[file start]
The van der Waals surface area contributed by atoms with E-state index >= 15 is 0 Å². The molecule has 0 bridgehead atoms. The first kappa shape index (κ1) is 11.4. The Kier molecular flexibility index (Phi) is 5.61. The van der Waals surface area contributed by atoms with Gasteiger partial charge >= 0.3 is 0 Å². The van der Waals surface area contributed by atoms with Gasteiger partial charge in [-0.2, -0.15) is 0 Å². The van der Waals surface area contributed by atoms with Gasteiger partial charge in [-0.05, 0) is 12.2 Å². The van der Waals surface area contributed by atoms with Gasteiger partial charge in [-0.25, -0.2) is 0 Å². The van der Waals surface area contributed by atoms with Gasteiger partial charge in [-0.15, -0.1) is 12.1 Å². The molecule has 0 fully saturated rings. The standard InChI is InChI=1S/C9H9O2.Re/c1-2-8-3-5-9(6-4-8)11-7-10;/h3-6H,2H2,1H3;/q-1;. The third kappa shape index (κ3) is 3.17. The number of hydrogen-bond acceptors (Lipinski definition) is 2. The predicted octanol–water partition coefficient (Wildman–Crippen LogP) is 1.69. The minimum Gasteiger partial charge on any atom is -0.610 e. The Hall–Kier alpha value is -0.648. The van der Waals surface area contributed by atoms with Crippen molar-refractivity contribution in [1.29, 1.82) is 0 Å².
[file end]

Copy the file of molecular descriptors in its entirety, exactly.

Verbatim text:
The van der Waals surface area contributed by atoms with E-state index >= 15 is 0 Å². The molecule has 0 bridgehead atoms. The first kappa shape index (κ1) is 11.4. The Kier molecular flexibility index (Phi) is 5.61. The van der Waals surface area contributed by atoms with Gasteiger partial charge >= 0.3 is 0 Å². The van der Waals surface area contributed by atoms with Gasteiger partial charge in [-0.2, -0.15) is 0 Å². The van der Waals surface area contributed by atoms with Gasteiger partial charge in [-0.05, 0) is 12.2 Å². The van der Waals surface area contributed by atoms with Gasteiger partial charge in [-0.25, -0.2) is 0 Å². The van der Waals surface area contributed by atoms with Gasteiger partial charge in [-0.15, -0.1) is 12.1 Å². The molecule has 0 fully saturated rings. The standard InChI is InChI=1S/C9H9O2.Re/c1-2-8-3-5-9(6-4-8)11-7-10;/h3-6H,2H2,1H3;/q-1;. The third kappa shape index (κ3) is 3.17. The number of hydrogen-bond acceptors (Lipinski definition) is 2. The predicted octanol–water partition coefficient (Wildman–Crippen LogP) is 1.69. The minimum Gasteiger partial charge on any atom is -0.610 e. The Hall–Kier alpha value is -0.648. The van der Waals surface area contributed by atoms with Crippen molar-refractivity contribution in [1.29, 1.82) is 0 Å².